The cover is part of a book’s ‘body language’. It tells the potential purchaser what type of book to expect, hints at genre, winks to indicate the great read they’re going to have, and seduces as an attractive, desirable commodity to have around the house. The challenge for publishers of Lolita has been to fulfill these functions while respecting the sensitivity of the subject matter. Looking back over the history of the jacket designs, three very different approaches can be seen.

Soft porn

It is hard to believe the designers of these jackets ever read the novel. Lolita is presented as barely-clothed or naked – a frankly lubricious ‘come on’ to exploit the book’s reputation as a saucy read among readers who would not normally buy a literary novel. Perhaps these editions made a few converts, but regardless, their design ignored Lolita’s age and vulnerability – ultimately insulting the text, the subject matter, and the reader.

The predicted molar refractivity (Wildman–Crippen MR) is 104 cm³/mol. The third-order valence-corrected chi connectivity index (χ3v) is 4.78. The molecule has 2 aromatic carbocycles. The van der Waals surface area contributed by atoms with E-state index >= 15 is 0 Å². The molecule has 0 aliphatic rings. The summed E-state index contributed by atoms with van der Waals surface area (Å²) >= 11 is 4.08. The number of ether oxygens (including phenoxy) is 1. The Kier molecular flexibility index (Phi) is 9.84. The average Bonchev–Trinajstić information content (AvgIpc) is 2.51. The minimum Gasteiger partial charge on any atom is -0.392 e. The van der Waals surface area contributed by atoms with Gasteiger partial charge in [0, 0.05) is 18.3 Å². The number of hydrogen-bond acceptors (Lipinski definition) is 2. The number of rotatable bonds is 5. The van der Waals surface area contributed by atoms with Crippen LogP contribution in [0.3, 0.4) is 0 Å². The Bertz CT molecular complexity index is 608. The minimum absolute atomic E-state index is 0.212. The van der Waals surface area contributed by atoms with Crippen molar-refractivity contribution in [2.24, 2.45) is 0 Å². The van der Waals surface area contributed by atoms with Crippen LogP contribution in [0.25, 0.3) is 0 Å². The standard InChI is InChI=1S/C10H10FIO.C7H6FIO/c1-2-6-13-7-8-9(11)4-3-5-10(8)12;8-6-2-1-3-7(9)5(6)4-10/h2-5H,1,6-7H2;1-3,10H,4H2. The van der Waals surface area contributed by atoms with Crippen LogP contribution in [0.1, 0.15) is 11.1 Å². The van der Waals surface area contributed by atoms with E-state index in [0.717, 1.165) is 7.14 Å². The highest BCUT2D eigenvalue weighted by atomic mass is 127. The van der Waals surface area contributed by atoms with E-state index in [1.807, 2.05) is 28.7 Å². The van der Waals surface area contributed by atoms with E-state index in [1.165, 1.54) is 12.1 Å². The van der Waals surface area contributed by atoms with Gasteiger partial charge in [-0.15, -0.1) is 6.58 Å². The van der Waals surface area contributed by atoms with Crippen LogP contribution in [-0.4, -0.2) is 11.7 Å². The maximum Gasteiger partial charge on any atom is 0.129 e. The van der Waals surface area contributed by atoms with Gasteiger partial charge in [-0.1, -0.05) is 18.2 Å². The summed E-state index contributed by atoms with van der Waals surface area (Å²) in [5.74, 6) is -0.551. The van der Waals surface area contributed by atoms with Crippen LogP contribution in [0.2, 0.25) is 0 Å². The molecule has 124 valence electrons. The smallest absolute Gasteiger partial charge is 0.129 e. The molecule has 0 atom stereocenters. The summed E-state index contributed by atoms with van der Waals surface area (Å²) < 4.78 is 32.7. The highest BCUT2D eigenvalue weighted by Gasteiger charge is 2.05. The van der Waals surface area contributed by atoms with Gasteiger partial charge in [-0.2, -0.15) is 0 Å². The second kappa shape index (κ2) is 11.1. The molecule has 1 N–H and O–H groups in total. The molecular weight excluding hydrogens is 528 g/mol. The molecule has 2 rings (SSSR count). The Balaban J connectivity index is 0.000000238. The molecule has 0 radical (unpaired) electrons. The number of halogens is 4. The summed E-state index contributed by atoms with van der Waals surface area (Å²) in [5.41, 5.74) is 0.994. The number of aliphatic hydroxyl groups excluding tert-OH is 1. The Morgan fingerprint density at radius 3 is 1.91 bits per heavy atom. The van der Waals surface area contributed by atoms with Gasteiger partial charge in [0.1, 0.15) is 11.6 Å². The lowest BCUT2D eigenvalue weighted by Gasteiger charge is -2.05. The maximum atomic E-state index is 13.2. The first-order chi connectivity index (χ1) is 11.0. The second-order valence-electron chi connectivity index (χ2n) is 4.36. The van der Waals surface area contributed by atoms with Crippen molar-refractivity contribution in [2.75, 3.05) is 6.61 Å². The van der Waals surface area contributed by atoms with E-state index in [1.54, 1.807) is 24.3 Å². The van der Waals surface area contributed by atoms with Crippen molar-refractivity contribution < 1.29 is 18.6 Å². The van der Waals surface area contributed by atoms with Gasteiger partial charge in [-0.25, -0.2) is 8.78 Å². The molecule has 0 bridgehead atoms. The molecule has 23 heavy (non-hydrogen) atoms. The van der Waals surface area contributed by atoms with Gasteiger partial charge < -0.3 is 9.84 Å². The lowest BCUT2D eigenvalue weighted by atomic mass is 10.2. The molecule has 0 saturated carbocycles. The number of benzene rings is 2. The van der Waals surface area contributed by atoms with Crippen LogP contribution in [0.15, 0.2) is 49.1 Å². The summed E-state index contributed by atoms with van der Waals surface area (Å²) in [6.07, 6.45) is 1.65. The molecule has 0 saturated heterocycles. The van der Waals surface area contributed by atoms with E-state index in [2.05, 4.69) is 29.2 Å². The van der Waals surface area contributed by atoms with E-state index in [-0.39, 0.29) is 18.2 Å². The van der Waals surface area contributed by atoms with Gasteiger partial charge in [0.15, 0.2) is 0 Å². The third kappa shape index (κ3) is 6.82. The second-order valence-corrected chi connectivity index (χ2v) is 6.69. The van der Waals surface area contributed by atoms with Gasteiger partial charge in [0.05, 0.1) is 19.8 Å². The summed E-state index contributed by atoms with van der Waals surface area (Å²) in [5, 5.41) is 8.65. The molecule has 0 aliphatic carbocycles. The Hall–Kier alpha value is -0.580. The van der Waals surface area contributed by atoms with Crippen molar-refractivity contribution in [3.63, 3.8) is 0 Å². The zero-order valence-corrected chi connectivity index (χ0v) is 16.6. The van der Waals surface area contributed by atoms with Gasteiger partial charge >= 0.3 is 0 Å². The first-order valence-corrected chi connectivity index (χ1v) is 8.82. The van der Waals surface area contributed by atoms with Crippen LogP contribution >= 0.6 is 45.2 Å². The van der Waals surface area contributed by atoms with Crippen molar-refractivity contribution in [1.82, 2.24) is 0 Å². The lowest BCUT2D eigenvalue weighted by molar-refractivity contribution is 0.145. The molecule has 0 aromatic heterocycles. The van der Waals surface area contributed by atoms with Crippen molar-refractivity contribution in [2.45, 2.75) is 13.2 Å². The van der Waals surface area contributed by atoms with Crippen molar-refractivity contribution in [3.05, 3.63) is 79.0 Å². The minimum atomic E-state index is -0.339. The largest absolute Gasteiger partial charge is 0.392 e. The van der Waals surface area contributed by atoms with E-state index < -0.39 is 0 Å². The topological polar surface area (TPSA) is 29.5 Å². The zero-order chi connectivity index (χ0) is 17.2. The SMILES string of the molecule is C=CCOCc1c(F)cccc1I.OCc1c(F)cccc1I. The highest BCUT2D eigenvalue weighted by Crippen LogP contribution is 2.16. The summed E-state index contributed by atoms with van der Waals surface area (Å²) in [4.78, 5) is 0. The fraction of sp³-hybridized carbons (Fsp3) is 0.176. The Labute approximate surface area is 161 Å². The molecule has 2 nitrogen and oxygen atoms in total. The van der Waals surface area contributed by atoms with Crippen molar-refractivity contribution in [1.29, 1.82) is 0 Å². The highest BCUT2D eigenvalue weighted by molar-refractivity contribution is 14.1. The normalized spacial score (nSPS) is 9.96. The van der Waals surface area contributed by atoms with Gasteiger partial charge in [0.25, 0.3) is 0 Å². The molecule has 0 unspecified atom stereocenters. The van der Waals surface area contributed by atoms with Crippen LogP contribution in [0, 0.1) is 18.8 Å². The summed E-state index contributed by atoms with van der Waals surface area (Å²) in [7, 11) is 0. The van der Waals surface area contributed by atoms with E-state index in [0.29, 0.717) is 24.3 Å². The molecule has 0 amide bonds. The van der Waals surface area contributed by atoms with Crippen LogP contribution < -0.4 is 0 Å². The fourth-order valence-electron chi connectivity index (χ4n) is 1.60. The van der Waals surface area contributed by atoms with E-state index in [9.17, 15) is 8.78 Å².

A second group of Lolita jackets suggest her youth more accurately, but in a way that is more disturbing. The child portrayed has part of her body exposed, or shows her legs in a short skirt, being pawed by man. The  crude literalism of the design also invites the reader to be complicit in viewing little Dolores Haze as a sexual object. This approach reflects the concern which critic Lionel Trilling had about the novel, when praising it on publication: ‘We find ourselves the more shocked when we realise that, in the course of reading the novel, we have come virtually to condone the violation it presents … we have been seduced into conniving in the violation.’

Challenging the reader

A final group of jacket designs get it right, respecting the subject matter – the abuse of a child – while challenging readers to respond to the novel as a work-of-art, recognising and negotiating Humbert’s attempt to seduce them through his prose. On these covers, Lolita’s face stares out, beautiful but clearly still a child. Her legs are shown, but they are a young girl’s knock-kneed legs, rendered as vulnerable rather than suggestive.

This is the Lolita we come to recognise in the novel: the lonely, orphaned child who weeps at night, then creeps into her abuser’s bed because, as Humbert says:

‘You see, she had absolutely nowhere else to go.’